‘Women characters are presented primarily as those who suffer and endure’. To what extent do you agree with this statement?
I strongly disagree with this statement as throughout the novel, L.P. Hartley presents women characters as a central part of life at Brandham Hall – Mrs Maudsley ultimately controls the house (despite the obvious social superiority of Viscount Trimingham) and Marian manages to capture the attention of Ted, Leo and Trimingham. It can arguably be said that at no point do women characters suffer or endure (perhaps in the epilogue as Marian mirrors the life of Nannie Robson and lives alone with no visitors), as they are mostly in power at Brandham despite women being still generally considered to be subordinate to men at the time.
One reason I disagree with this statement is because the main female character, Marian, gets what she wants – sex and social superiority due to her marriage to Viscount Trimingham. Marian can be seen to not suffer in her sexual relationship with Ted and she is portrayed to enjoy it, and it can even be said that she is perhaps the one who controls when they meet. This can be seen in the epilogue when older Leo goes to visit her years later; “You know that Ted and I were lovers: well, we were. But we weren’t ordinary lovers, not lovers in the vulgar sense, not in the way people make love today. Our love was a beautiful thing, wasn’t it?”. In this quote, it shows Marian as being proud of her scandalous relationship with Ted. At the time, relationships were focused on social class – women would usually marry to gain social superiority and there were limits on who you could marry if their social status was too low. For example, this is the primary reason Marian and Ted cannot be together. The fact that Marian seems to be proud of her relationship with Ted, suggests that she enjoyed it which shows she certainly did not suffer. This enjoyment is reinforced in the phrase “we weren’t ordinary lovers”. The fact that Marian regards their relationship as not “ordinary” connotes that it was special, therefore confirming she had a good time with Ted, despite it contradicting the strict rules and rigid class system of society at the time. The use of the question “wasn’t it?” can be seen as rhetorical – she thinks it was beautiful and therefore doesn’t require an answer as it gives her a moment to reflect on such a great memory, however it is also rhetorical as she knows Leo will not say anything against her; here, she perhaps exploits his social awkwardness with women in the wake of Marian and Ted’s scandal, and takes advantage of him as she knows that he likes him and wants to still impress her even after he left Brandham Hall.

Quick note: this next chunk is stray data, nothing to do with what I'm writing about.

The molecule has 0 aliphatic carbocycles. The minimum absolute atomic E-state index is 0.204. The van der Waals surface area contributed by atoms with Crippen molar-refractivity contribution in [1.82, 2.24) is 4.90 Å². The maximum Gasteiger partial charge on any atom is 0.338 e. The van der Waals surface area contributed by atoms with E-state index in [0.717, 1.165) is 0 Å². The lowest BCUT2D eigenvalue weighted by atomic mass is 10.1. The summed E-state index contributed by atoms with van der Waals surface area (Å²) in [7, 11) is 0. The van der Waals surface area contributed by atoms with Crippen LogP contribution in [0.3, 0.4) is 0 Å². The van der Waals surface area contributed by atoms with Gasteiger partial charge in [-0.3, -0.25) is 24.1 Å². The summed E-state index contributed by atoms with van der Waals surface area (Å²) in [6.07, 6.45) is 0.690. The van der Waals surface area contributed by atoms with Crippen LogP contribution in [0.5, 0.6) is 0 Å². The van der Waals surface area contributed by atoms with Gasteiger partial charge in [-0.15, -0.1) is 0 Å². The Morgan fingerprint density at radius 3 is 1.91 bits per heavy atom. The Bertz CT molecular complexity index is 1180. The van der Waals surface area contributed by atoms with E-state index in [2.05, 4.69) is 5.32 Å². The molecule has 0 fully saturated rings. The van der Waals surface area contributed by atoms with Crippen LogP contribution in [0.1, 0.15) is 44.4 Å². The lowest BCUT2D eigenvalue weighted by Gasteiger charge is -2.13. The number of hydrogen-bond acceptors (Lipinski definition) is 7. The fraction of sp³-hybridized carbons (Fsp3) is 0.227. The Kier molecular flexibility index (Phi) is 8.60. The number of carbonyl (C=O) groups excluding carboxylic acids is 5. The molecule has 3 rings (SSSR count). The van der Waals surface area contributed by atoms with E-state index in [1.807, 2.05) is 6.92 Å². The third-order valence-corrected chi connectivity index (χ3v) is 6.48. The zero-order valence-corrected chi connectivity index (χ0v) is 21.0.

Moreover, Marian ultimately becomes socially superior due to her marriage with the Viscount Trimingham and thus reaps the rewards later in her life – she inherits a huge fortune and is the last Viscountess in the line of Trimingham’s. Therefore, she lives a very...